It’s no secret that Vanguard, Fidelity, and Charles Schwab are three of the most popular and well-known brokerage firms. These financial institutions are also some of the largest, offering a wide range of products and services, from banking and investment products to financial advisors and financial planning services. However, there are some important differences, from fees to financial services to research resources, each of which could impact your customer experience.
Vanguard, Fidelity, and Schwab are three of the biggest players in the brokerage space, offering a wide range of investment and banking products. In fact, you can open just about any type of account any of these institutions. But they stack up slightly differently when it comes to fees and their specific suite of services.
Vanguard made a name for itself by creating and offering low-fee investment products such as mutual funds and exchange-traded funds (ETFs). It still does this, and even non-Vanguard clients can buy Vanguard funds via a brokerage account. The firm has grown to now offer non-proprietary investment products and funds. However, it’s not as great of a product when it comes to trading individual equities.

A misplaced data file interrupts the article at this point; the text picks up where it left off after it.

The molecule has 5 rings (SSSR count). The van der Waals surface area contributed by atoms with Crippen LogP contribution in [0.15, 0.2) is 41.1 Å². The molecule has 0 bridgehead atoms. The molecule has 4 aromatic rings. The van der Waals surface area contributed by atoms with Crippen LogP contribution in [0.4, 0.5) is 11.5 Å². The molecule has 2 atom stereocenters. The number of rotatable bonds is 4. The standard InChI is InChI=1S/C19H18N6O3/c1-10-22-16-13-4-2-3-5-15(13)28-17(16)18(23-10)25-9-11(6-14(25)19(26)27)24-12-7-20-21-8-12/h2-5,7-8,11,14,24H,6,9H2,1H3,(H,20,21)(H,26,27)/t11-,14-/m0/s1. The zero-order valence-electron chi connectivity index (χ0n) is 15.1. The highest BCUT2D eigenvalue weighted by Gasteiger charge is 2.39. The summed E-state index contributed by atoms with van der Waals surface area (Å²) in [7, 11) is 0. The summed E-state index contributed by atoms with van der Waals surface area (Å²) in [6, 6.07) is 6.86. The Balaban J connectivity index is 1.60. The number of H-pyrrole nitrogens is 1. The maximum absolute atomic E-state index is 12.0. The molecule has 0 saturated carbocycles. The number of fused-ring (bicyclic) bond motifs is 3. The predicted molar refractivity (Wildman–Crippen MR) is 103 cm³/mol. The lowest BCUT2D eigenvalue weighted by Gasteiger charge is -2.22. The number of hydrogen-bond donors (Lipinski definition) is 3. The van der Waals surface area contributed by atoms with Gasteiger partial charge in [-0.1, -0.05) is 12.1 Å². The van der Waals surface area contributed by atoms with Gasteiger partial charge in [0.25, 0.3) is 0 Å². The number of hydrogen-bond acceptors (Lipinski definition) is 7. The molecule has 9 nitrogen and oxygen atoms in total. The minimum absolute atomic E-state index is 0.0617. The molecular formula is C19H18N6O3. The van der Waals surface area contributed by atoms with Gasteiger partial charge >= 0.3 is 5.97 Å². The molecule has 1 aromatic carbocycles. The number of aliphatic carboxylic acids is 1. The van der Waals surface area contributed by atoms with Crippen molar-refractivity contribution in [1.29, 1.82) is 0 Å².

Fidelity is perhaps best known for its personal investment products, namely brokerage accounts that allow users to trade stocks. Clients can invest in a wide range of stocks, bonds and other investment products using a Fidelity brokerage account. Fidelity also makes an effort to provide investment resources to its clients and doesn’t charge much in the way of fees, though more and more brokerages and broker-dealers are moving towards fee-free investment models.
Charles Schwab, known as Schwab for short, is probably the most holistic of the three. While not as well known for its funds than Vanguard, Schwab still has a number of passively and actively managed funds that you can invest your money into. You also have the option to trade individual equities. It also offers free robo-advisor services, and those who want to work with a real advisor will have that option as well.